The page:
Kenny Goodland isn’t from this Island, but he knows a thing or two about its storied rugby team, the 107-year-old Crimson Tide.
Goodland, a Newfoundlander, suited up for the Atlantic Rock during the nation-wide Super League of years past and faced the Crimson Tide many times, including losing to them in the national finals.
Now Goodland is taking the helm of the Tide as new head coach, with co-coach Roger Robinson. The longtime Castaway Wanderers duo have partnered before, coaching CW youth and U20 teams.
They’ll assume the same format, with Goodland, 36, handling the forwards, and Robinson, a former national player, organizing the backs. They also have the help of local rugby great Hans de Goede, as manager, as they shape the latest version of one of the oldest rugby teams in the world for its Jan. 26 return against Vancouver.
“We’re coming off a popular tournament with the (America’s Rugby Championship), and a successful tournament, so hopefully we can ride the coattails of that a little bit,” Goodland said.
“Having de Goede is a huge benefit. When he talks, the players listen.”
The Tide’s senior men’s team won’t look much like the last one, which hosted touring Irish side Ballymena at Esquimalt’s Bullen Park in 2009.
But the revival of the McKechnie Cup has brought back B.C.’s three-way regional competition, and in a festival type format. The Saturday of rugby will feature a triple-header against Vancouver at Westhills Stadium in Langford. The premier women will play for the Ruth Hellerud-Brown Cup, the U20 men for the Dunbar Keg cup, and the premier men for the McKechnie Cup.
The Tide had its first assembly of potential squad members in Cowichan back in early December. Many players, including some top UVic Vikes, were unavailable due to exams. But more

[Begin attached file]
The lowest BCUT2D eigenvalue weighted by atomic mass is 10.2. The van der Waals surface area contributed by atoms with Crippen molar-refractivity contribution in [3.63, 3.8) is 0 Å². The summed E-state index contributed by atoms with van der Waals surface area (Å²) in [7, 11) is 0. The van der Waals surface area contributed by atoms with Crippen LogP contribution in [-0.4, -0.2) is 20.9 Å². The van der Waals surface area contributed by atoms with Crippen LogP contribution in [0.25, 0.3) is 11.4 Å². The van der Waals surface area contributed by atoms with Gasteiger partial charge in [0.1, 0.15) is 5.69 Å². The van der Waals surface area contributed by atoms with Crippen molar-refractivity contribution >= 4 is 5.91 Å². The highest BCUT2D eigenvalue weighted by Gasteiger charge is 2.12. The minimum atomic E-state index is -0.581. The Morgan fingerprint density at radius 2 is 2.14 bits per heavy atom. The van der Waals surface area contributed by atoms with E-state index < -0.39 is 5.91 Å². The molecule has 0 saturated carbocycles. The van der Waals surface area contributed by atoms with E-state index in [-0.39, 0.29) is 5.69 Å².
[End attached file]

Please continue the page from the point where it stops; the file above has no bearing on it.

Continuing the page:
“That was really to gauge the interest and we got a good start,” Goodland said. Things will move fast now.”
The B.C. Rugby Union established some key rules for selecting the team. No import players, which is logical, and no national team members, which makes no sense, Goodland said.
“If Rugby Canada wants to look at this as a pathway, which, as a regional competition, would be ideal, then why not play the carded guys?”
About a dozen of the nation’s top rugby players are playing professionally overseas. The rest are in the B.C. premier league.
There are some loopholes. Rugby Canada has scaled down its national team for now and that means CW scrum half Kyle Armstrong, who played two games in the ARC, is available to the Tide. The Ontario import has been playing with CW long enough to be considered local. Like Armstrong, Robinson also played for the Tide.
Otherwise, to be a true rep side, there’s also an understanding to use at least one player from each club in the Vancouver Island Rugby Union, though all teams were represented at the first tryout.
“We’ll do our best, I guess,” Goodland said.
Other players who have looked promising are Cowichan veteran Robin MacDowell, a handy fullback, as well as a strong UVic contingent, with Oak Bay’s Shea Wakefield, Pat and Doug Fraser (unrelated), and Jake Gylnicki, former captain of Canada U20 team.
The Tide’s final selection training goes Sunday. Then it’s game time from there on in.
Coaching the women’s Tide is former Vikes women’s coach Brad Skene of Cowichan RFC. He will be assisted by Anna Schnell, a former national team player and current B.C. Rugby Union board member. Managing the women’s team will be Aimee Burley of Comox RFC, vice-president for women’s rugby in the Vancouver Island Rugby Union.
Head coach of the U20 Rising Tide is Winston Stanley, assisted by Pat Dunkley.
The Rising Tide will be managed by John Lyall of Velox, VP for senior men’s rugby in the VIRU.